Cinedigm Digital Cinema Corp. (CIDM) has signed agreements with more than 100 drive-in theaters to install digital projectors, a move aimed at helping owners compete with modern multiplexes.
The conversions from 35mm film are expected to be complete by early summer, when studios release major films including new “Iron Man” and “Star Trek” installments, Cinedigm and the National Association of Theatre Owners said in a statement.
The cost of digital conversion, typically about $70,000, has presented a dilemma for cash-strapped drive-ins, which typically operate one or two screens for a few months of the year. Under the agreements with almost a third of the remaining drive-ins, studios will help owners repay loans for projectors and screens. The plan is similar to one that helped indoor cinema chains make the switch.
“We’re very focused on the smaller exhibitors, the ones with fewer screens,” Cinedigm Chief Executive Officer Chris McGurk said in an interview. “They’re such a piece of Americana, it would be an absolute shame if we could not help them convert to digital.”
The number of drive-in cinemas in the U.S. has declined to 357 from a high of 4,063 in 1958, according to the website of the United Drive-In Theatre Owners Association.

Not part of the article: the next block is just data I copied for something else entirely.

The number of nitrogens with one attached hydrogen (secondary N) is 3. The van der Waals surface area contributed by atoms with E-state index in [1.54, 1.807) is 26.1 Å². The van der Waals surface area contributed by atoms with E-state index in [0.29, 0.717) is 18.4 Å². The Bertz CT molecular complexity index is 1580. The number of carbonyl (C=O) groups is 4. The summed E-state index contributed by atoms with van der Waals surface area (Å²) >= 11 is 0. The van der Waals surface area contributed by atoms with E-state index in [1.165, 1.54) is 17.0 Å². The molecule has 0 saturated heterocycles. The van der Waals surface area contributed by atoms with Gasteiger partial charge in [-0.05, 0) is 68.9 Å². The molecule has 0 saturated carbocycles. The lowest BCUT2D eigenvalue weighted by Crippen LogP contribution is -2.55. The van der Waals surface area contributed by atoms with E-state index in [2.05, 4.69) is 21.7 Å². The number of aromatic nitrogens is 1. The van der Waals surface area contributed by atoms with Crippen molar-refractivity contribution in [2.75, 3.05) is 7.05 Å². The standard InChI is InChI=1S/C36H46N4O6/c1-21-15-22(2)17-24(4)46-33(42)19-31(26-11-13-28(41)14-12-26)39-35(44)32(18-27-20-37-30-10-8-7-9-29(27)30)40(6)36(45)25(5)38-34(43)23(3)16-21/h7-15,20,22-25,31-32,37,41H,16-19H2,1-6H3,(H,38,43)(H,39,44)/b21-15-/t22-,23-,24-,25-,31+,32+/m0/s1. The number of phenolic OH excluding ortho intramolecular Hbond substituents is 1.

Cinedigm, which also distributes independent films to theaters and for home video, will promote the funding program next week in Las Vegas at CinemaCon, the annual trade show for cinema operators, McGurk said.
Studios are phasing out film prints of movies, creating a dilemma for cinemas that haven’t switched to digital. The move eliminates the cost of film and subsequent expense of shipping thousands of reels to theaters for every movie they release.
Like the digital financing program for indoor theaters, the drive-in plan calls for studios to share savings with theater operators to cover conversion costs, according to the statement.
Cinedigm, based in Morristown, New Jersey, closed unchanged at $1.48 in New York. The stock has gained 5.7 percent this year.
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